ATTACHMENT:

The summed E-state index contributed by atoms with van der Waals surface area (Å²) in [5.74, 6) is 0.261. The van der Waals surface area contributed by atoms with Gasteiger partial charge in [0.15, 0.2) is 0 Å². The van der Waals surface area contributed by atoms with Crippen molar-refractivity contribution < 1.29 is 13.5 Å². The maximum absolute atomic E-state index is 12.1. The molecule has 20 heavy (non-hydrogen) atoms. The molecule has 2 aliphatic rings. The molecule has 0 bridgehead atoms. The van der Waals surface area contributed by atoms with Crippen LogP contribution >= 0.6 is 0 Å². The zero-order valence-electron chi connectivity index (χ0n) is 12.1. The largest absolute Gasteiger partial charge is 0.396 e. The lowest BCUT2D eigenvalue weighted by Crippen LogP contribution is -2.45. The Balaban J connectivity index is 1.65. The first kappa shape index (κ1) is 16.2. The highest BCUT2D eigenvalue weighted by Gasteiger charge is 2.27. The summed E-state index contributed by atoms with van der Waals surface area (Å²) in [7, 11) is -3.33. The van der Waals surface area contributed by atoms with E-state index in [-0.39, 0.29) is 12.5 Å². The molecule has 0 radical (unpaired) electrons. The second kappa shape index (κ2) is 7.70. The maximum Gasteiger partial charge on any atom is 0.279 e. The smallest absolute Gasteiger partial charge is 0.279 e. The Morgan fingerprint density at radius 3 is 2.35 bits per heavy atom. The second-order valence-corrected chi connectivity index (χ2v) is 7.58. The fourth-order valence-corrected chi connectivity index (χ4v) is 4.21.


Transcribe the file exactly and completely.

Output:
The summed E-state index contributed by atoms with van der Waals surface area (Å²) in [5.74, 6) is 0.261. The van der Waals surface area contributed by atoms with Gasteiger partial charge in [0.15, 0.2) is 0 Å². The van der Waals surface area contributed by atoms with Crippen molar-refractivity contribution < 1.29 is 13.5 Å². The maximum absolute atomic E-state index is 12.1. The molecule has 20 heavy (non-hydrogen) atoms. The molecule has 2 aliphatic rings. The molecule has 0 bridgehead atoms. The van der Waals surface area contributed by atoms with Crippen LogP contribution >= 0.6 is 0 Å². The zero-order valence-electron chi connectivity index (χ0n) is 12.1. The largest absolute Gasteiger partial charge is 0.396 e. The lowest BCUT2D eigenvalue weighted by Crippen LogP contribution is -2.45. The Balaban J connectivity index is 1.65. The first kappa shape index (κ1) is 16.2. The highest BCUT2D eigenvalue weighted by Gasteiger charge is 2.27. The summed E-state index contributed by atoms with van der Waals surface area (Å²) in [7, 11) is -3.33. The van der Waals surface area contributed by atoms with E-state index in [-0.39, 0.29) is 12.5 Å². The molecule has 0 radical (unpaired) electrons. The second kappa shape index (κ2) is 7.70. The maximum Gasteiger partial charge on any atom is 0.279 e. The smallest absolute Gasteiger partial charge is 0.279 e. The Morgan fingerprint density at radius 3 is 2.35 bits per heavy atom. The second-order valence-corrected chi connectivity index (χ2v) is 7.58. The fourth-order valence-corrected chi connectivity index (χ4v) is 4.21.